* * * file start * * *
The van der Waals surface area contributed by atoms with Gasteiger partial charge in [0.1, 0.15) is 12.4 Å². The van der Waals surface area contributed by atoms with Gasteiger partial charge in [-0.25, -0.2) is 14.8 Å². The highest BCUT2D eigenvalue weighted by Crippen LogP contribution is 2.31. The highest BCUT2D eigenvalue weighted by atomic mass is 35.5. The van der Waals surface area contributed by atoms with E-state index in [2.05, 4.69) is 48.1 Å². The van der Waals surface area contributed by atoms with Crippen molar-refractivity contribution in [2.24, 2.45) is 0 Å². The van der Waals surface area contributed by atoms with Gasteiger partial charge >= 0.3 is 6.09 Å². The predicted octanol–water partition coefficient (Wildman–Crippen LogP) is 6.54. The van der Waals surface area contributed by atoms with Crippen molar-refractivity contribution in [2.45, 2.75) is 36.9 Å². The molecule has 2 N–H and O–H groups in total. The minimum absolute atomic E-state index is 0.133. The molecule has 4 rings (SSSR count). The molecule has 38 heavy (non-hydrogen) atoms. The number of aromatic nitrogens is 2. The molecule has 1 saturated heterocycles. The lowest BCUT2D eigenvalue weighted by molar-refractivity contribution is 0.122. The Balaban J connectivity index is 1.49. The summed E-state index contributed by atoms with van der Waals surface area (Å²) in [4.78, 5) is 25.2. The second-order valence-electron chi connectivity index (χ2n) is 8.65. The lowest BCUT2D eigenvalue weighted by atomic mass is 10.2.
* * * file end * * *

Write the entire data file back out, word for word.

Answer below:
The van der Waals surface area contributed by atoms with Gasteiger partial charge in [0.1, 0.15) is 12.4 Å². The van der Waals surface area contributed by atoms with Gasteiger partial charge in [-0.25, -0.2) is 14.8 Å². The highest BCUT2D eigenvalue weighted by Crippen LogP contribution is 2.31. The highest BCUT2D eigenvalue weighted by atomic mass is 35.5. The van der Waals surface area contributed by atoms with E-state index in [2.05, 4.69) is 48.1 Å². The van der Waals surface area contributed by atoms with Crippen molar-refractivity contribution in [2.24, 2.45) is 0 Å². The van der Waals surface area contributed by atoms with Gasteiger partial charge >= 0.3 is 6.09 Å². The predicted octanol–water partition coefficient (Wildman–Crippen LogP) is 6.54. The van der Waals surface area contributed by atoms with Crippen molar-refractivity contribution in [2.45, 2.75) is 36.9 Å². The molecule has 2 N–H and O–H groups in total. The minimum absolute atomic E-state index is 0.133. The molecule has 4 rings (SSSR count). The molecule has 38 heavy (non-hydrogen) atoms. The number of aromatic nitrogens is 2. The molecule has 1 saturated heterocycles. The lowest BCUT2D eigenvalue weighted by molar-refractivity contribution is 0.122. The Balaban J connectivity index is 1.49. The summed E-state index contributed by atoms with van der Waals surface area (Å²) in [4.78, 5) is 25.2. The second-order valence-electron chi connectivity index (χ2n) is 8.65. The lowest BCUT2D eigenvalue weighted by atomic mass is 10.2.